Takamizawa et al.3 investigated oxygen trimers included along a channel constructed from a linear chain of a coordination polymer over a wide range of temperatures, from room temperature down to 10 K. They observed an evolution from a ‘softer’, more flexible assembly of oxygen trimers at higher temperatures to a rigid, three-dimensional ordered assembly at the lowest temperatures. Analysis of the geometry of the trimers showed that the internal distance between the trimer elements increased steadily with temperature, but that the distance between trimers first decreased to a minimum at around 90 K, and then increased once again. This indicated the presence of an intermediate, unstable phase at minimum trimer separation that could — according to measurements of magnetic correlations between the trimers involved — be treated as a quasi-one-dimensional chain of oxygen molecules.
Interestingly, the authors also show that this intermediate trimer structure changes its form under the influence of a magnetic field. Porous crystalline coordination polymers are often much more dynamic than is generally believed, and numerous studies have shown that they possess a structural flexibility that can lead to physical changes when an external stimulus — in most cases the chemical stimulus of a guest molecule — is applied7. In Takamizawa and colleagues' case3, it seems that the host framework itself flips back and forth between states, allowing the oxygen trimer to change its form in response to the applied magnetic field. This demonstration follows the magnetically induced rearrangement of an included oxygen dimer last year8.
These results could lead to new methods for the remote control of molecular structures. Whereas molecular devices that respond to light have been readily synthesized, similar systems that respond to magnetic fields have not, as the energy contained in magnetic interactions is generally too small to drive structural transformations. Magnetically induced phase transitions in an assembly of included guest paramagnetic molecules offer a way round this obstacle, as even a small stimulus could give rise to larger-scale structural change in both guest and host. In particular, guest molecular clusters could provide new quantum spin states that are strongly coupled to those of the polymer structure surrounding them.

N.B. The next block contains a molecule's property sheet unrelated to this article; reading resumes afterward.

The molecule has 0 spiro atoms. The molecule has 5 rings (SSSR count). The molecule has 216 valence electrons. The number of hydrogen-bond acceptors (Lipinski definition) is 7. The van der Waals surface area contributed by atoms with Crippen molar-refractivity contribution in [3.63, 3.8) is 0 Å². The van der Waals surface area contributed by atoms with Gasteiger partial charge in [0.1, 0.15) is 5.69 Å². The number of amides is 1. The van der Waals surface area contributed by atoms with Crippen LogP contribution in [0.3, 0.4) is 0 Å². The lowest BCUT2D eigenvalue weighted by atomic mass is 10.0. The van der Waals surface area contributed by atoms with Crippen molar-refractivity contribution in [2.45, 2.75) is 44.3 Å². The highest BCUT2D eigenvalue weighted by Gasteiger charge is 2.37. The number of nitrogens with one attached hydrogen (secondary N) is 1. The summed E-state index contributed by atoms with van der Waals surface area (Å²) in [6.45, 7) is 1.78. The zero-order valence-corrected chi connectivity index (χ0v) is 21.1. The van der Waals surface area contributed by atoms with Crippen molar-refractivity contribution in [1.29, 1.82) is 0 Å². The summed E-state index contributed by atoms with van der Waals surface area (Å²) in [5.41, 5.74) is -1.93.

Because Takamizawa and colleagues' polymer framework is so flexible, it can easily accommodate guest compounds that are not just paramagnetic, and thus responsive to magnetic fields, but also dipolar, and therefore sensitive to electric fields. These molecules range from heterodiatomic molecules such as carbon monoxide (which is dipolar) and nitrogen oxide (paramagnetic and dipolar) to larger polyatomic molecules such as sulphur dioxide (dipolar) (Fig. 1). With so many guests to choose from, it is inevitable that new topics of discussion will arise concerning ultra-micropores9. What is emerging is a new science of ‘coordination space’ that studies the role of nanospaces in determining the chemical and physical functions of guest and host frameworks.
Small gas molecules such as O2, CO, NO and SO2 have, in their separate ways, im-portant roles in gas separation and storage, catalysis and pollution control. An in-depth understanding of field-responsive properties of the hybridized gas assemblies offered by Takamizawa and colleagues could pave the way to new applications in environmental, energy and life sciences.
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Nature Chemistry (2009)